A grower’s strike in Mexico has contributed to the problem
Mexican growers and pickers have been striking to raise the price of avocados in the U.S., unhappy with the low payment they have been receiving for their work with the fatty fruit (not a vegetable). These strikes have been described as the biggest disruption to avocado imports in history.
Ordinarily, about 40 million pounds of avocados are transported from Mexico to the U.S. per week, but just two weeks ago only about 13 million pounds of the fruit arrived, NBC 7 reports. A spokesperson for Henry Avocado Corporation told the station that the issue will have a lasting impact on the prices and number of avocados imported to the U.S.
As did a drought in California
Avocados are “particularly ill-suited to withstanding the sorts of changes that are expected in coming decades, [such as] higher temperatures, more water shortages,” The Atlantic reports. Certainly, recent drought in California – where 80% of American avocados are grown (although only around 7% of the avocados consumed on U.S. soil are actually grown there) – have contributed to the fruit’s decline.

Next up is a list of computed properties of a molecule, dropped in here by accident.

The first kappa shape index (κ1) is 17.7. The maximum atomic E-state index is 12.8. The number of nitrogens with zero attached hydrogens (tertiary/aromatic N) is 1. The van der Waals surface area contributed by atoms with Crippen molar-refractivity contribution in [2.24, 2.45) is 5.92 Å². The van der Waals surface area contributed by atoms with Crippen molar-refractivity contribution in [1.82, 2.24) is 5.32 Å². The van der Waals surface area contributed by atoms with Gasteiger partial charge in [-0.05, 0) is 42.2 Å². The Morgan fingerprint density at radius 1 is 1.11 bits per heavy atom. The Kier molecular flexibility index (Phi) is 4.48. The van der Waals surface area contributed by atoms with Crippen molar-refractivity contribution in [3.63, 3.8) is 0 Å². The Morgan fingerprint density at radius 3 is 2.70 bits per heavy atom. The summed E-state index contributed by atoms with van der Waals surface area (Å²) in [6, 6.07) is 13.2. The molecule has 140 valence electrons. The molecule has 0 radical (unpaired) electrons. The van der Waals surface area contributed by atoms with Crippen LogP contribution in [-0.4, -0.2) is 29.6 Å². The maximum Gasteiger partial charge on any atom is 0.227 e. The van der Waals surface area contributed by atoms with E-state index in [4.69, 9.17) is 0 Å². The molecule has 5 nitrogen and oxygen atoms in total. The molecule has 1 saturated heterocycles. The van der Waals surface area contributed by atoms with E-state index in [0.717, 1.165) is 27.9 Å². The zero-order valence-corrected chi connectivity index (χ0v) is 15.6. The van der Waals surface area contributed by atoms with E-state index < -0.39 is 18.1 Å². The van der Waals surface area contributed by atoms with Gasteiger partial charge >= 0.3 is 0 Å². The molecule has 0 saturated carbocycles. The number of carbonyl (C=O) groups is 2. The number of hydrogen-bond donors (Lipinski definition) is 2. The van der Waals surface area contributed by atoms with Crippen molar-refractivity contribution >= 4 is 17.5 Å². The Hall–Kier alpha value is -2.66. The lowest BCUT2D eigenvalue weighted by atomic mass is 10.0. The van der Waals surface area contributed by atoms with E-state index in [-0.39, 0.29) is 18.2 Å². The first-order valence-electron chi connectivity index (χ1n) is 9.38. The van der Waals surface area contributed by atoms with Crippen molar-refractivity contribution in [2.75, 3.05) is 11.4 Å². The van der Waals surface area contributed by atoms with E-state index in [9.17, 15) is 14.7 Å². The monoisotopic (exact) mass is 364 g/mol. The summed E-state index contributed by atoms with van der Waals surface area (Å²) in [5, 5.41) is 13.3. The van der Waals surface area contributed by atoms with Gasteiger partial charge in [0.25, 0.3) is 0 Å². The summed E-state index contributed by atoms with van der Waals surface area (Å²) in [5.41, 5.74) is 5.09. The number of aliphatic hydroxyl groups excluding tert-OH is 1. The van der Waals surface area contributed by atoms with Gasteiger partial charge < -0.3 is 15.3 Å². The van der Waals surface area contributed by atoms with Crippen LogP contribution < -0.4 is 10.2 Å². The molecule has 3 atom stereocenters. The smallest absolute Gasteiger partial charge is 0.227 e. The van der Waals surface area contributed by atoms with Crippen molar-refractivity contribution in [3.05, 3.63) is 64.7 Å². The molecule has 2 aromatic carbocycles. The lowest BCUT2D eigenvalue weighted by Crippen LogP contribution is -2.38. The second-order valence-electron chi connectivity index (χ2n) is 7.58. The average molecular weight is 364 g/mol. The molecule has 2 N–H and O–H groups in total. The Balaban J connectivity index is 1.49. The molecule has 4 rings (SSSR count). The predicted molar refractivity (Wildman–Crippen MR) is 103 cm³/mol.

California’s issues with growing may have contributed to the Mexican strikes: produce buyer Cruz Sandoval told the Orange County Register that he heard Mexican growers are “holding out for more money because the California season is running dry, and there’s no other sources.”
So avocado prices are on the rise
Due to the shortages, avocado prices have been dramatically rising. Umina Brother, an L.A.-based produce distributor, told ABC that its prices have doubled since 2015 and Alan Arzoian, owner of Handy Market in Burbank, California, told CNBC that he’s seen a carton of avocados sell for up to $120 — they typically sell for around $40.
Quartz reports that the average price of $1.65 per avocado is the highest ever recorded in the southwest — and twice as much as it was six months ago. The problem is real for local suppliers and restaurant owners, who are having to choose between cutting their profits or pushing prices up.
But relax — Chipotle isn’t going to raise its prices
Despite the shortage, the popular Mexican chain Chipotle says its avocado supply remains strong.
“We do not plan to raise prices for guacamole (we don’t typically raise prices in response to short-term cyclical changes in food costs) and have not incurred any supply disruptions,” a spokesperson from Chipotle told Business Insider.
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